“By rapidly distributing the RUO assays to our global partners and to three Navy mobile laboratories on shipboard settings, we were able to provide a much needed testing capability for this emerging pathogen in an operational environment,” explained U.S. Public Health Service Cmdr. (Dr.) Mark Scheckelhoff, who leads the respiratory infections focus area for GEIS. This assay supports surveillance studies only and not the clinical management of cases.

“The ability to procure and distribute the CDC RUO assay outside of a clinical laboratory setting provided a rapid and reliable source of COVID-19 testing and detection materials that were distributed to all of our network laboratories and allowed rapid implementation of testing activities,” said Scheckelhoff.

“As the COVID-19 cases began to increase around the world, military commanders in an operational environment had these RUO resources to conduct respiratory surveillance for COVID-19 exposure,” said Sean Friendly, chief of administration & operations at the AFHSD.

One recent example involved the Marine Corps Recruit Depot at Parris Island in South Carolina.  

"Our partner, the Naval Health Research Center laboratory was able to use their surveillance capabilities to provide the assistance to detect the first cases,” said Friendly.  He recounts a report from Dr. Chris Myers at NHRC in San Diego, California; the lab collected samples from the recruit population of Parris Island. GEIS-funded respiratory surveillance projects at NHRC provided the capability and personnel to test the recruits and quickly identify COVID-19.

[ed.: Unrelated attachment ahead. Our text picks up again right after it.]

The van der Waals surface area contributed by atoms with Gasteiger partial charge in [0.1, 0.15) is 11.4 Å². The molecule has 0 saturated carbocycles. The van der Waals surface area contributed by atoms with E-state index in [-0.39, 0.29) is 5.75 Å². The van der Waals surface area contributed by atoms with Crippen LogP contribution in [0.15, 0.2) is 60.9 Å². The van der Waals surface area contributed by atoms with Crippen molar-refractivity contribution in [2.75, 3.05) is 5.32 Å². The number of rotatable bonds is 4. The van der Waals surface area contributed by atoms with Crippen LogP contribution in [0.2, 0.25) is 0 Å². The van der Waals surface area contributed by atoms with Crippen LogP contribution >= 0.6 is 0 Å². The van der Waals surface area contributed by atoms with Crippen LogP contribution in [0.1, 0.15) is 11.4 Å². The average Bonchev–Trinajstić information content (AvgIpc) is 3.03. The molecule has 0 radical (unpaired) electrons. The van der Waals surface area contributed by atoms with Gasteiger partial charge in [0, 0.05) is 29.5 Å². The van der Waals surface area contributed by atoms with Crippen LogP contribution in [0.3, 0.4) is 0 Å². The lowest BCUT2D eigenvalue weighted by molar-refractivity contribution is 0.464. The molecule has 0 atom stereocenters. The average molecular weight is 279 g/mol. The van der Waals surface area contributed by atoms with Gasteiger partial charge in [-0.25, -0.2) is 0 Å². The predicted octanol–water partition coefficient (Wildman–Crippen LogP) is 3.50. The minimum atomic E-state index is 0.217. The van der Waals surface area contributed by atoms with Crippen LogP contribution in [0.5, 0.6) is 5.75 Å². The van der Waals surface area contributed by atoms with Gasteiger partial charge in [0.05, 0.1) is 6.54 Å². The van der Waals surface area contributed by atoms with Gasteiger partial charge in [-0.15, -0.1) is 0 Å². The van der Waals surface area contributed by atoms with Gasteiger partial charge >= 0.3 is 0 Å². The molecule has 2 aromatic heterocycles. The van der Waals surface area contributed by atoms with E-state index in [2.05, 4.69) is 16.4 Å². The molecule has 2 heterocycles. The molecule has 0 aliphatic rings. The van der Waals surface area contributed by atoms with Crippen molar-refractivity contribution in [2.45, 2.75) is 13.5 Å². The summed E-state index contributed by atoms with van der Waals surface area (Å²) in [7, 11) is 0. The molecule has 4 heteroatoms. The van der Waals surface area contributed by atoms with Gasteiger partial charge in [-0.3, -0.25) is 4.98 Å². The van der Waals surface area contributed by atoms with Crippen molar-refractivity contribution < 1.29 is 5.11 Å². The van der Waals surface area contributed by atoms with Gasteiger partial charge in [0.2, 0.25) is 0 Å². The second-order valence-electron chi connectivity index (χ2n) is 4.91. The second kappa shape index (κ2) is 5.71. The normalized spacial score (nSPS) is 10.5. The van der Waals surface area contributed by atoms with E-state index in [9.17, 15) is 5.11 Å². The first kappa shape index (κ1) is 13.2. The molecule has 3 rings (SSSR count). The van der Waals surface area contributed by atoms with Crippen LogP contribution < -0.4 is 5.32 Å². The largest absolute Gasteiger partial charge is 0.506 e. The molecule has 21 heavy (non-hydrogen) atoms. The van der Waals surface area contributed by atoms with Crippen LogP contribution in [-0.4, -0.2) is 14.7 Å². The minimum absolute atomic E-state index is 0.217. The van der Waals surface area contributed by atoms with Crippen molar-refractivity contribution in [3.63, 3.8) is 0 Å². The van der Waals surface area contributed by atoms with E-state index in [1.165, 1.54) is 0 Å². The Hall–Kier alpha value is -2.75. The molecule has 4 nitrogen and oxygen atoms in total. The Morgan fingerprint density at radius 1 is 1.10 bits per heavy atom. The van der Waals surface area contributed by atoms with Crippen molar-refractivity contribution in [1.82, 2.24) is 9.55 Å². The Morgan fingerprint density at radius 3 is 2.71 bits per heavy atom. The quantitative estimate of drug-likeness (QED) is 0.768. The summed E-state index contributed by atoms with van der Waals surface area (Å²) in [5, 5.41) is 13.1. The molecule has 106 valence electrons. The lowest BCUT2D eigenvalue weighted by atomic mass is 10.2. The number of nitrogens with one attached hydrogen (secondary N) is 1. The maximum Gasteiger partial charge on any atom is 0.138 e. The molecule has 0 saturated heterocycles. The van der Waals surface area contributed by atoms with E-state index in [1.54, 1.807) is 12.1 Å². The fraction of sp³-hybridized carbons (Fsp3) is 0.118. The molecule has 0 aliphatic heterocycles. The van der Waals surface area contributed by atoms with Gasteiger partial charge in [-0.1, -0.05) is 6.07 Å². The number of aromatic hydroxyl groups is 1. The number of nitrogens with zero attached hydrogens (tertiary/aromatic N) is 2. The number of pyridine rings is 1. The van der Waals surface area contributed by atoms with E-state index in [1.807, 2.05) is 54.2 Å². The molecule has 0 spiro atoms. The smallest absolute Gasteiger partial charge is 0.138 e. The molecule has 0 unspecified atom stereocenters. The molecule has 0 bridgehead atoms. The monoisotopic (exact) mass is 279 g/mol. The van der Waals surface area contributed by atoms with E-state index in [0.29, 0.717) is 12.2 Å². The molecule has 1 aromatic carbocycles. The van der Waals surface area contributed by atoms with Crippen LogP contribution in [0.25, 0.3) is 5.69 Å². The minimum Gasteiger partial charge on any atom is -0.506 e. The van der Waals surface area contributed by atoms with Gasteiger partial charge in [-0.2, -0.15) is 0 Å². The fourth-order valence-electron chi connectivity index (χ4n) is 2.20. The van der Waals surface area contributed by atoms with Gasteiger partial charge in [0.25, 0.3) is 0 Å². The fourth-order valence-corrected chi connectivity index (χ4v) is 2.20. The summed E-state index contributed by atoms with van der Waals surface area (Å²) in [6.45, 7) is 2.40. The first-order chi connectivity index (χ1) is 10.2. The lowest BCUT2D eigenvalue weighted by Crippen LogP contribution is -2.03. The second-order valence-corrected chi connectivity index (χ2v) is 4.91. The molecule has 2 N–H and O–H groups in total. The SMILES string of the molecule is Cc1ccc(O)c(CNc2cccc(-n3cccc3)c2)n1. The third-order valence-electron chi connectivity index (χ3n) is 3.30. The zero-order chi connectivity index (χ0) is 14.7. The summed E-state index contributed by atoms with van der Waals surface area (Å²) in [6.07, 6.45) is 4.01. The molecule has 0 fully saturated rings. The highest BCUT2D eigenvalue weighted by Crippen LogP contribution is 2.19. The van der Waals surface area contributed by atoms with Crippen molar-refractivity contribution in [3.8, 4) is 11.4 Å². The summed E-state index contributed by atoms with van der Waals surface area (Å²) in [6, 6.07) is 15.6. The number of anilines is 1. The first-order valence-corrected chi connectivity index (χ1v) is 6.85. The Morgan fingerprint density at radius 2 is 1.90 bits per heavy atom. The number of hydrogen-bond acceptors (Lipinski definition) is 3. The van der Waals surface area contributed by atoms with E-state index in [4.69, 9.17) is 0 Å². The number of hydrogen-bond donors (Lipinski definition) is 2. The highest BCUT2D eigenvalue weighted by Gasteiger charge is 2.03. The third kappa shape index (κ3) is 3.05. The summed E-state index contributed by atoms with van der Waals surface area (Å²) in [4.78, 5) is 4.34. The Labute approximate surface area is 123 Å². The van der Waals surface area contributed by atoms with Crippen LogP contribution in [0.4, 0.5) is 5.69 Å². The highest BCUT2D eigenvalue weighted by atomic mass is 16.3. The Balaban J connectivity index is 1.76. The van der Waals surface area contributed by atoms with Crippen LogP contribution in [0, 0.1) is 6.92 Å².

GEIS has worked with the NHRC for several years and supported ongoing surveillance of respiratory diseases among recruits and trainees. This network of health partners continues to grow and evolve as GEIS coordinates with NHRC as well as other network partners. The network’s ability to integrate the priorities identified by the Combatant Commands into its mission creates an agile organization ready to respond to needs as they occur.